Does Medicare make sense for seniors with employer health coverage?
Large Group health insurance premiums are calculated on risk factors:
- Size and the health of the group
- Current utilized prescription benefits
- Average age of the group
- Employer’s claims history
- Type of Occupation
Cost management strategies like those listed below are common approaches, but it’s also important to study the merits of Medicare – either in addition to employer plans or in place of them.
- Workplace wellness program
- Economy of scale (PEO)
- *Adopting HDHP / HSA Plans
*Part A comes at a heavy price for HSA participants: Having Part A qualifies as being on Medicare, and Medicare recipients are prevented under IRS rules from making new pre-tax contributions to an HSA. They may use funds already in an HSA account but cannot add new funds.
The rise of high-deductible plans should trigger a serious study by people about the advantages of enrolling in Medicare.
The current monthly premium for Part B of Medicare is $135.50 a month. Part B covers expenses for doctors, care at non-hospital facilities, and durable medical equipment. This works out to be $1,626 a year. There also is a $185 annual deductible that people must pay for Part B expenses before the coverage begins. For people with high-deductible employer plans, laying out $2,000 for Part B premiums and deductibles could well be money well spent.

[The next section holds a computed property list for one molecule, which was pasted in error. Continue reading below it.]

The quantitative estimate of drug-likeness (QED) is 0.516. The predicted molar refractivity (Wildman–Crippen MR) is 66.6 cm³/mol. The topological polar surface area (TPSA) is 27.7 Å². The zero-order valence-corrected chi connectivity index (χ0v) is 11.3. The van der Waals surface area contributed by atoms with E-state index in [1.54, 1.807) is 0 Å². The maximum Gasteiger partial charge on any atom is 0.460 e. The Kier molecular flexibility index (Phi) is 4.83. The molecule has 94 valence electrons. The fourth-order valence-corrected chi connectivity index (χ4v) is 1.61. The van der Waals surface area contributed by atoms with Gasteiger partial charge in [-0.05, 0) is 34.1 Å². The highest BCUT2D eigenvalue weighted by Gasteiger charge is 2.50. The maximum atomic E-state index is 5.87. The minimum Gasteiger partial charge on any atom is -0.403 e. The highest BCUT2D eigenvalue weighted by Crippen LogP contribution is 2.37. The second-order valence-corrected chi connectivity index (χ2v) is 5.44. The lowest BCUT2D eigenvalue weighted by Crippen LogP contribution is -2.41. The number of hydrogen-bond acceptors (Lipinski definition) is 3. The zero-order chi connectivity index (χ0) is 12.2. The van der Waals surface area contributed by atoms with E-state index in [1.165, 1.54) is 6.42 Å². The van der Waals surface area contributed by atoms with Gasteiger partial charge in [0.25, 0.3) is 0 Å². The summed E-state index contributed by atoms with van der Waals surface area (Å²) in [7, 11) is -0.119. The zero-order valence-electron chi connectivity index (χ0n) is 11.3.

If you must pay thousands of dollars out of pocket for your prescription drugs prior to reaching your health plan’s annual deductible, you would want to explore getting a Medicare Part D drug plan. Eligibility for Part D enrollment is applicable to applicants with only Part A of Medicare and/or Part B.
There is also a good chance the drug coverage provided by your employer plan may not be considered credible if you are bearing most of the prescription cost. Employers are legally required under Medicare rules to issue annual statements about the credibility of their drug coverage.
It may well be that having employer insurance plus Medicare is not as attractive as simply dropping the employer plan and relying solely on Medicare as your primary insurer. This decision depends on how much your employer subsidizes your health care and on your maximum out-of-pocket expenses in an employer plan. Also, if you drop an employer plan, it might not admit you back in if you change your mind. These possibilities should be explored with your employer’s benefits experts.
Frequently, employees opt into their group health benefits because they simply don’t understand how Medicare “works”.
Our goal is to meet the needs of the community by partnering with Employers and HR Administrators to provide our key Medicare educational seminars and Medicare enrollment services to their turning 65 and 65+ employees. We aim to help you manage your benefits risk by providing viable “options” to your aging workforce with factual, summarized informational courses.
To explore the possibilities of how to save premium and reduce risk without compromising benefits, please contact us to learn more. We are here to help you with Employer Health Coverage.